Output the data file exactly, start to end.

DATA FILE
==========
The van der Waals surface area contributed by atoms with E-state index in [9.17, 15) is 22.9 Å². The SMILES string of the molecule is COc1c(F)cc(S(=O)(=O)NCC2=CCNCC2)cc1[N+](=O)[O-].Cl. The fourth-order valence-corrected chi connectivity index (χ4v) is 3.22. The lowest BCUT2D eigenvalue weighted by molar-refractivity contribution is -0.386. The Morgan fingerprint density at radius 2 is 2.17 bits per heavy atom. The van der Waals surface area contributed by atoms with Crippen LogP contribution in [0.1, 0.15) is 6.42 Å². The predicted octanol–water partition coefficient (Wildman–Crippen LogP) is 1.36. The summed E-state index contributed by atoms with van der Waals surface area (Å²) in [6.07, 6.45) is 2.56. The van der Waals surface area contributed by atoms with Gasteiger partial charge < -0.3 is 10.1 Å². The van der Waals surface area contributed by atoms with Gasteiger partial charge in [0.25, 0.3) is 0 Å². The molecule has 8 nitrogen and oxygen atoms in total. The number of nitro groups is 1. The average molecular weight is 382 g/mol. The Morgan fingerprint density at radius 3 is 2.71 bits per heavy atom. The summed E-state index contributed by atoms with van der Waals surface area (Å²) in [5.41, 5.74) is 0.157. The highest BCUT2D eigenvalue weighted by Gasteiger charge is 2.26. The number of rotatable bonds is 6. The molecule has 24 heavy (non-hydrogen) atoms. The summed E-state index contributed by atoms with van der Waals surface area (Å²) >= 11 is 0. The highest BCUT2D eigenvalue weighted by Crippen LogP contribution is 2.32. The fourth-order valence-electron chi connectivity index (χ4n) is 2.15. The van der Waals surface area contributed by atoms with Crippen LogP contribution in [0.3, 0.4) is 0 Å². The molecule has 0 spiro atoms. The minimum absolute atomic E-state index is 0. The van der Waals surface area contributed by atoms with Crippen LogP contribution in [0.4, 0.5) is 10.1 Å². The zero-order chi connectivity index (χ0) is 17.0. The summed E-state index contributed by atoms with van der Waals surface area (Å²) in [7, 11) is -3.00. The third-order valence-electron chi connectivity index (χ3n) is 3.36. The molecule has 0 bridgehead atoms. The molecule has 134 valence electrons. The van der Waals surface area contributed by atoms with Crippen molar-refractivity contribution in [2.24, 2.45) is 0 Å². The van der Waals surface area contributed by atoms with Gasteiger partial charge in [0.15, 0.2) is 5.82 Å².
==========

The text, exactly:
The van der Waals surface area contributed by atoms with E-state index in [9.17, 15) is 22.9 Å². The SMILES string of the molecule is COc1c(F)cc(S(=O)(=O)NCC2=CCNCC2)cc1[N+](=O)[O-].Cl. The fourth-order valence-corrected chi connectivity index (χ4v) is 3.22. The lowest BCUT2D eigenvalue weighted by molar-refractivity contribution is -0.386. The Morgan fingerprint density at radius 2 is 2.17 bits per heavy atom. The van der Waals surface area contributed by atoms with Crippen LogP contribution in [0.1, 0.15) is 6.42 Å². The predicted octanol–water partition coefficient (Wildman–Crippen LogP) is 1.36. The summed E-state index contributed by atoms with van der Waals surface area (Å²) in [6.07, 6.45) is 2.56. The van der Waals surface area contributed by atoms with Gasteiger partial charge < -0.3 is 10.1 Å². The van der Waals surface area contributed by atoms with Gasteiger partial charge in [0.25, 0.3) is 0 Å². The molecule has 8 nitrogen and oxygen atoms in total. The number of nitro groups is 1. The average molecular weight is 382 g/mol. The Morgan fingerprint density at radius 3 is 2.71 bits per heavy atom. The summed E-state index contributed by atoms with van der Waals surface area (Å²) in [5.41, 5.74) is 0.157. The highest BCUT2D eigenvalue weighted by Gasteiger charge is 2.26. The number of rotatable bonds is 6. The molecule has 24 heavy (non-hydrogen) atoms. The summed E-state index contributed by atoms with van der Waals surface area (Å²) >= 11 is 0. The highest BCUT2D eigenvalue weighted by Crippen LogP contribution is 2.32. The fourth-order valence-electron chi connectivity index (χ4n) is 2.15. The van der Waals surface area contributed by atoms with Crippen LogP contribution in [0.3, 0.4) is 0 Å². The molecule has 0 spiro atoms. The minimum absolute atomic E-state index is 0. The van der Waals surface area contributed by atoms with Crippen LogP contribution in [0.4, 0.5) is 10.1 Å². The zero-order chi connectivity index (χ0) is 17.0. The summed E-state index contributed by atoms with van der Waals surface area (Å²) in [7, 11) is -3.00. The third-order valence-electron chi connectivity index (χ3n) is 3.36. The molecule has 0 bridgehead atoms. The molecule has 134 valence electrons. The van der Waals surface area contributed by atoms with Crippen molar-refractivity contribution in [2.24, 2.45) is 0 Å². The van der Waals surface area contributed by atoms with Gasteiger partial charge in [0.15, 0.2) is 5.82 Å².